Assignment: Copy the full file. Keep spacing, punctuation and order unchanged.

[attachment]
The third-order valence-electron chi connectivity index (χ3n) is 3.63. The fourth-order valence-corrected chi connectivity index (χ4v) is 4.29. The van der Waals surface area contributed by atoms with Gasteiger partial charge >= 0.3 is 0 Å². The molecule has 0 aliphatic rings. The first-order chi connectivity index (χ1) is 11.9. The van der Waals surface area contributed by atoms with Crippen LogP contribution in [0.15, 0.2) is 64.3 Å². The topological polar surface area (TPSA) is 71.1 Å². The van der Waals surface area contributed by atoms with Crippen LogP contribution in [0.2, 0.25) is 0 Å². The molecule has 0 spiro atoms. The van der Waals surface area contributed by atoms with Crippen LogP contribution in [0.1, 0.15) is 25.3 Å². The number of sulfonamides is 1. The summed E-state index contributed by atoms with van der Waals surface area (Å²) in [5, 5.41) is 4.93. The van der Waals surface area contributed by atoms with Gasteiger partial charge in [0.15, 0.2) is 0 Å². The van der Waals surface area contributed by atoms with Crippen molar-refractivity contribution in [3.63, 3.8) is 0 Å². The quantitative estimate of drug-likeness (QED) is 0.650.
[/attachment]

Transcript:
The third-order valence-electron chi connectivity index (χ3n) is 3.63. The fourth-order valence-corrected chi connectivity index (χ4v) is 4.29. The van der Waals surface area contributed by atoms with Gasteiger partial charge >= 0.3 is 0 Å². The molecule has 0 aliphatic rings. The first-order chi connectivity index (χ1) is 11.9. The van der Waals surface area contributed by atoms with Crippen LogP contribution in [0.15, 0.2) is 64.3 Å². The topological polar surface area (TPSA) is 71.1 Å². The van der Waals surface area contributed by atoms with Crippen LogP contribution in [0.2, 0.25) is 0 Å². The molecule has 0 spiro atoms. The van der Waals surface area contributed by atoms with Crippen LogP contribution in [0.1, 0.15) is 25.3 Å². The number of sulfonamides is 1. The summed E-state index contributed by atoms with van der Waals surface area (Å²) in [5, 5.41) is 4.93. The van der Waals surface area contributed by atoms with Gasteiger partial charge in [0.15, 0.2) is 0 Å². The van der Waals surface area contributed by atoms with Crippen molar-refractivity contribution in [3.63, 3.8) is 0 Å². The quantitative estimate of drug-likeness (QED) is 0.650.